Two Venezuelan mines containing about $25 billion worth of gold most likely will be developed as a single project, according to Andre Agapov, chief executive officer of Rusoro Mining Ltd. (RML)
The projects, known as Las Cristinas and Brisas and controlled by Crystallex International Corp. and Gold Reserve Inc. (GRZ:US), are “one ore body, and it would be naive to think it would be more than one company” involved in development, Agapov said in a telephone interview from London. He suggested a Russian miner would get the job.
The mines have been in limbo since both Toronto-based Crystallex and Gold Reserve of Spokane, Washington, failed to get needed environmental permits in April. On Nov. 14, Agapov said that Rusoro was Venezuela’s “preferred partner” to develop the site. Agapov considers his Vancouver-based company Russian because he and the other founders are Russian.
“Only a Russian mining company can afford” to remedy problems at the site, Agapov said today. “Which company, I don’t know, but it’s the only way it’s going to be resolved,” he said. “I see resolution in the first half of 2009.”
Venezuela’s Mining and Basic Industries Minister Rodolfo Sanz said Nov. 5 that the country would take over the mines and administer them.
Rusoro, which has taken part in Russian diplomatic missions to Venezuela, already operates the country’s Choco10 mine.
At Las Cristinas and Brisas, “it would be naive to believe it will be two ownerships, two permits. That will never work” for Venezuela’s mining and environment ministries, Agapov said today.
Together, the two mines contain more than 31 million ounces of proven and probable reserves, valued at more than $25 billion at today’s price.
Gold futures for February delivery fell $6.10, or 0.7 percent, to $820.50 an ounce in New York. The price reached a record of $1,033.90 on March 17.
Rusoro gained 5 cents, or 16 percent, to 36 Canadian cents in Toronto Stock Exchange trading.
Agapov declined to comment on a report on mining blog Inca Kola News that his company may try to take over Gold Reserve after being rebuffed in September. “They’re perfectly positioned for some transaction,” he said. “I don’t know if it will happen or not. It’s the end of the year. Maybe some brave ones will step in.”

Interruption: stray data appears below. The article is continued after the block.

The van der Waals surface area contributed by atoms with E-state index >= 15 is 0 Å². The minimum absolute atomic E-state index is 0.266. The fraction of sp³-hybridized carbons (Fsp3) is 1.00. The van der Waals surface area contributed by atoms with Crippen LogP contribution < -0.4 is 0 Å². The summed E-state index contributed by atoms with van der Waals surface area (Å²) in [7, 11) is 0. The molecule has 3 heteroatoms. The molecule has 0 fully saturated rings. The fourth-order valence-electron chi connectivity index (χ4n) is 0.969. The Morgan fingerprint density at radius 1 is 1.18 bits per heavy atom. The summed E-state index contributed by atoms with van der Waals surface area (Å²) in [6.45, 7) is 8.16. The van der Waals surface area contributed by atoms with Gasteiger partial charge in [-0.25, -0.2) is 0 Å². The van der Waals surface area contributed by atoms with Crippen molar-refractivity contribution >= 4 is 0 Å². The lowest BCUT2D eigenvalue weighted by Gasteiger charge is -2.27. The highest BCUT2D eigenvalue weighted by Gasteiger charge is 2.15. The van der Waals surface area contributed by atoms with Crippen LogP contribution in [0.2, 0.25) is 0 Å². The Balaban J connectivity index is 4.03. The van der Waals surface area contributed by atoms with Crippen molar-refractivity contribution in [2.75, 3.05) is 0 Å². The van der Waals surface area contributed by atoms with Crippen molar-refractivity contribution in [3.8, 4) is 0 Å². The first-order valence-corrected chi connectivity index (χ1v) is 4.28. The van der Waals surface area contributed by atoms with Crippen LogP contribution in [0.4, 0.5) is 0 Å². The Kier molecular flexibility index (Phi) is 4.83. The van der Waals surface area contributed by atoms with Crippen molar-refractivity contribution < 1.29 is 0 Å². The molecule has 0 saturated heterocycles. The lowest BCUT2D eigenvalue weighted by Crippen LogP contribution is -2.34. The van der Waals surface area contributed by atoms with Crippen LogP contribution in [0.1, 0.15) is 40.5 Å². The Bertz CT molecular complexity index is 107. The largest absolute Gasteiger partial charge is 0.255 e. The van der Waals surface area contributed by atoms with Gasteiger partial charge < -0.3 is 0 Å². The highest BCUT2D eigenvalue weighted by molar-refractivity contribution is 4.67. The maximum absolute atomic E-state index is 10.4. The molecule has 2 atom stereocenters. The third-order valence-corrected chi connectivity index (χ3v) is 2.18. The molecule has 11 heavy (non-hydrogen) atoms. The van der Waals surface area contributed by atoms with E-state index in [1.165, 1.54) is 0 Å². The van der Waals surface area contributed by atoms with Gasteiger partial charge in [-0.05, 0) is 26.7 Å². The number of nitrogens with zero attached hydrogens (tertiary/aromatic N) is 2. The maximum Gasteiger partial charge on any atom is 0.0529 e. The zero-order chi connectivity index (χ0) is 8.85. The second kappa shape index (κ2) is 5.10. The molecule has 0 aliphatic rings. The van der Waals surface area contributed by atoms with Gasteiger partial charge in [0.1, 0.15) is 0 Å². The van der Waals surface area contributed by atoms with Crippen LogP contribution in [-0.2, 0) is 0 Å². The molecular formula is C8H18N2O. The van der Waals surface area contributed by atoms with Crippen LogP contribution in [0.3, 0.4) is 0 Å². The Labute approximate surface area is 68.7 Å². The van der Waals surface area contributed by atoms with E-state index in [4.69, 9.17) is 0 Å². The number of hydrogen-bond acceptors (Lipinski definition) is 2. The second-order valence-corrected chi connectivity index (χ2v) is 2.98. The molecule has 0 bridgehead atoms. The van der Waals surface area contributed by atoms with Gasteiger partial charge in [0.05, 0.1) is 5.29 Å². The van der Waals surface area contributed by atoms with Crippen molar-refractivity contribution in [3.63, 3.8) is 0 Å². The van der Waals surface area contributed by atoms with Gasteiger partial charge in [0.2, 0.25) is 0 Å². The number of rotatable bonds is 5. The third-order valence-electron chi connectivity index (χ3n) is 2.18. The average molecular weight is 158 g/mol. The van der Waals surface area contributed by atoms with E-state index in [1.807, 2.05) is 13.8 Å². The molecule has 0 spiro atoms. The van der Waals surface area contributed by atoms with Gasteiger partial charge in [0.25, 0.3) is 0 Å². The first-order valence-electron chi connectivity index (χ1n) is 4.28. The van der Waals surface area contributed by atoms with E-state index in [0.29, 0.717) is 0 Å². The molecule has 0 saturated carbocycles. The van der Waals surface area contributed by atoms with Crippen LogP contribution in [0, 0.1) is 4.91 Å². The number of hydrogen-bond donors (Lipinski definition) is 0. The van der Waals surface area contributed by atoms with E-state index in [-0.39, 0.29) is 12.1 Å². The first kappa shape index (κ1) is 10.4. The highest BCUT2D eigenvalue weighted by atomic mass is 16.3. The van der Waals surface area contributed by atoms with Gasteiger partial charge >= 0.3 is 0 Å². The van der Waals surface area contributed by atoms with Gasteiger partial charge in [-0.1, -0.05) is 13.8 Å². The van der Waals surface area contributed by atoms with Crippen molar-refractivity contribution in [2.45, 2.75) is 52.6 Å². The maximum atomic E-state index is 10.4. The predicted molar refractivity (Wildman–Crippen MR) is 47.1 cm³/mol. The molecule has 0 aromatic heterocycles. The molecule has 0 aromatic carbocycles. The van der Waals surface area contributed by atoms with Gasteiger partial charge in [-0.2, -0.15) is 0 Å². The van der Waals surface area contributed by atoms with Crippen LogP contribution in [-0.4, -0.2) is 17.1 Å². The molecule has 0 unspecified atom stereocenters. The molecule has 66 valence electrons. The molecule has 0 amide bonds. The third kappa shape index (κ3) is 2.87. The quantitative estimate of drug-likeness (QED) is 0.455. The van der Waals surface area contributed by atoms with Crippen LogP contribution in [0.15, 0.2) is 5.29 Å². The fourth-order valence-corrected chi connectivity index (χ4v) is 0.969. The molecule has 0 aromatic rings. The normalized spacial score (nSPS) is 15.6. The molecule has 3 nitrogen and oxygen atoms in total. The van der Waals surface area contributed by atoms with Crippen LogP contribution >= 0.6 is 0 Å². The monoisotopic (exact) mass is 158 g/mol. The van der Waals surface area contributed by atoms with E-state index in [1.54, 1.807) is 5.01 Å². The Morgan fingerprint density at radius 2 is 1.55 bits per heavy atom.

Gold Reserve President Douglas Belanger said he knew nothing about any attempt to take over his company and said today’s 30 percent surge in the share price was most likely the result of rising gold prices and the stock being worth half the company’s breakup value.
“There are no bids, not that we’re aware of,” he said. “We wouldn’t comment anyway.”
Gold Reserve rose (GRZ:US) 9 cents to 39 cents. It has plunged 92 percent in the past year.
Belanger said he recently converted non-trading Class B shares into sellable Class A shares because the stock’s value had dropped enough that he could trade out of the Class B stock without tax liability.
“It was just simple accounting, a chance to clean something up that had been around for years,” he said in a phone interview. “If I had converted them at $10, I would have had about $9.70 taxable income. I just took advantage of the low price.”
He also said the company’s debt remains outstanding and hasn’t been bought back.
Crystallex spokesman Richard Marshall didn’t immediately return a call seeking comment. The stock declined 1 cent, or 7.1 percent, to 13 cents in New York. It has fallen (KRY:US) 94 percent in the past year.
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